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7 March 20245 minute read

Federal court finds the Corporate Transparency Act unconstitutional: Is compliance still required?

Congress passed the Corporate Transparency Act (CTA) as an anti-money-laundering initiative in 2021. Absent an applicable exemption,[1] the CTA requires all entities formed or registered to do business in the US (reporting companies) to report their beneficial ownership[2] to the Department of Treasury’s Financial Crimes Enforcement Network (FinCEN).

In National Small Business United v. Yellen, No. 5:22-cv-01448 (N.D. Ala.), the National Small Business Association (NSBA) and one of its members brought a suit in the US District Court of the Northern District of Alabama challenging the CTA and FinCEN’s implementing rules. On March 1, 2024, the District Court ruled for the plaintiffs, holding that the CTA is unconstitutional because it “exceeds the Constitution’s limits on the legislative branch.” Slip Op. 3.

The District Court rejected the US government’s arguments that Congress had the power to enact the CTA under its (1) plenary power to conduct foreign affairs, (2) its Commerce Clause authority, and (3) its taxing power, or under its authority to pass laws “necessary and proper” to carrying out those enumerated powers. The District Court identified the “central question” as whether the Commerce Clause authorizes Congress “to regulate non-commercial, intrastate activity when certain entities, which have availed themselves of states’ incorporation laws, use the channels of commerce, and their anonymous operations substantially affect interstate and foreign commerce.” Slip Op. 35 (internal quotation marks omitted). The answer, it found, is “[n]o.” Id.

While the District Court held that the CTA is unconstitutional, its injunction against enforcement applies to only the plaintiffs in this matter, including the NSBA.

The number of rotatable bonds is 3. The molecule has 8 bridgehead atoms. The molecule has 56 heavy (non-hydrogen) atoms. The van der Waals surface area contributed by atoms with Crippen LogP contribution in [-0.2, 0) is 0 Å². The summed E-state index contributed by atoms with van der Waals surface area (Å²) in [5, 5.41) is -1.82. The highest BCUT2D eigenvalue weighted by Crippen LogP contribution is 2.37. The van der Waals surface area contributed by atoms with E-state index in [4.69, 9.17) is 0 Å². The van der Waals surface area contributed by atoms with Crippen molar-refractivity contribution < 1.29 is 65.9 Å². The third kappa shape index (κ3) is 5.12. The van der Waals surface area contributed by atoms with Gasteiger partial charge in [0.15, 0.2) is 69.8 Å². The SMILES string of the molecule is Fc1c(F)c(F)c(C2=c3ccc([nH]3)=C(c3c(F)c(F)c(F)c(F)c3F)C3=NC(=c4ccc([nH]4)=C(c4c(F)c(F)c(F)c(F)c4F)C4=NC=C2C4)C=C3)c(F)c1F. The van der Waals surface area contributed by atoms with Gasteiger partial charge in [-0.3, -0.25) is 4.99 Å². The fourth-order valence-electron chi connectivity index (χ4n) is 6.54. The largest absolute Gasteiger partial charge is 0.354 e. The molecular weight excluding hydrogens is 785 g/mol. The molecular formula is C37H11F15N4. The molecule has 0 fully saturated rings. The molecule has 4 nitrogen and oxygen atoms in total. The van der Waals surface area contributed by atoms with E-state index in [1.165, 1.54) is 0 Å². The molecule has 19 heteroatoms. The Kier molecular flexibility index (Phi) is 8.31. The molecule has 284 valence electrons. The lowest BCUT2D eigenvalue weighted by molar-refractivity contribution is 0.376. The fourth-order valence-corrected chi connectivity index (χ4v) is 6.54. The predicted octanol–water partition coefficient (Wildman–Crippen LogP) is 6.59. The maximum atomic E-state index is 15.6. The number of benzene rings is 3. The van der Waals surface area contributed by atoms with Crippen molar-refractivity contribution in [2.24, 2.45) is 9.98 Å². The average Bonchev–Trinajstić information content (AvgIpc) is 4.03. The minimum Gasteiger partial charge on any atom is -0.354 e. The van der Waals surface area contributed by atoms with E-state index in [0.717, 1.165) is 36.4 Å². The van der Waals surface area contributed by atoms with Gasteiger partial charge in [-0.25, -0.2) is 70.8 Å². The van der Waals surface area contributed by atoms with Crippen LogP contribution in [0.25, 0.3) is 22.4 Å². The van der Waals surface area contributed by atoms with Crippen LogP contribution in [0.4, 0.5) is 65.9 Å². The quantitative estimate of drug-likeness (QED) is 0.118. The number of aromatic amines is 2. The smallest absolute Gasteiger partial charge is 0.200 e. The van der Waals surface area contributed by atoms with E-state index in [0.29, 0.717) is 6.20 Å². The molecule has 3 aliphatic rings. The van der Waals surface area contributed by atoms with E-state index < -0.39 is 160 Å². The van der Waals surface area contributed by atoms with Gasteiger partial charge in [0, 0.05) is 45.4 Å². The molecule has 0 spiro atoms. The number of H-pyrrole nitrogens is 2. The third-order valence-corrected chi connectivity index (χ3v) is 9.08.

What does this mean for CTA compliance?

In response to the ruling, FinCEN published a statement acknowledging that it will comply with the ruling for as long as it remains in effect and, as a result, will not enforce the CTA with respect to the plaintiffs in the action.

FinCEN’s statement explains that the plaintiffs include all entities that were members of the NSBA at the time of the District Court’s March 1, 2024 ruling. Accordingly, so long as the District Court’s injunction remains in effect, any entity that was an NSBA member as of March 1 is shielded from enforcement for non-compliance. For now, all other reporting companies are still bound by the CTA and should continue to comply with the statute’s reporting requirements unless exempt:

  • New entities (ie, entities formed or registered on or after January 1, 2024) that are not exempt should plan to comply with the CTA and its reporting requirements by filing their initial BOI reports within the 90-day[3] timeframe.
  • Existing entities (ie, entities formed or registered prior to January 1, 2024) that are not exempt should continue planning for compliance by the January 1, 2025 deadline while monitoring for legal updates.

What’s next?

The US government is expected to appeal this decision to the US Court of Appeals for the Eleventh Circuit. The government may also seek a stay of the District Court’s ruling pending the appeals process. If a request for a stay is granted, FinCEN would be permitted to continue to enforce the CTA against the plaintiffs, including the NSBA members, during the appeal process.

Similar litigation in other courts is also anticipated; however, it is not clear how other federal district judges will rule on this issue.

This decision comes as many states have started to introduce and implement disclosure laws similar to the CTA, such as the New York LLC Transparency Act. While the District Court’s decision in National Small Business United strikes down the CTA on federal constitutional grounds, it does not affect reporting requirements under state statutes.

If you have any questions about the CTA or the District Court’s decision in National Small Business United v. Yellen, No. 5:22-cv-01448 (N.D. Ala.), please contact the authors or your DLA Piper relationship attorney.

For additional information on CTA, please see the related DLA Piper publication, “The Corporate Transparency Act is coming; What you should know.”

[1] The CTA provides 23 exemptions from its reporting requirements for certain entities, primarily those that are already subject to regulation by US governmental authorities. Entities that are not formed or registered to do business in the US fall outside the definition of reporting company and are neither exempt nor are they required to comply with the CTA.
[2] Beneficial ownership means an entity or individual who owns 25 percent or more of the reporting company or where an individual or entity (including persons with zero ownership) exercise “substantial control” over the reporting company such as senior officers and those with discretionary authority to make financial, operational, and/or structural decisions (among others) impacting the reporting company.
[3] This 90-day timeframe will be shortened to 30 days for reporting companies formed on or after January 1, 2025.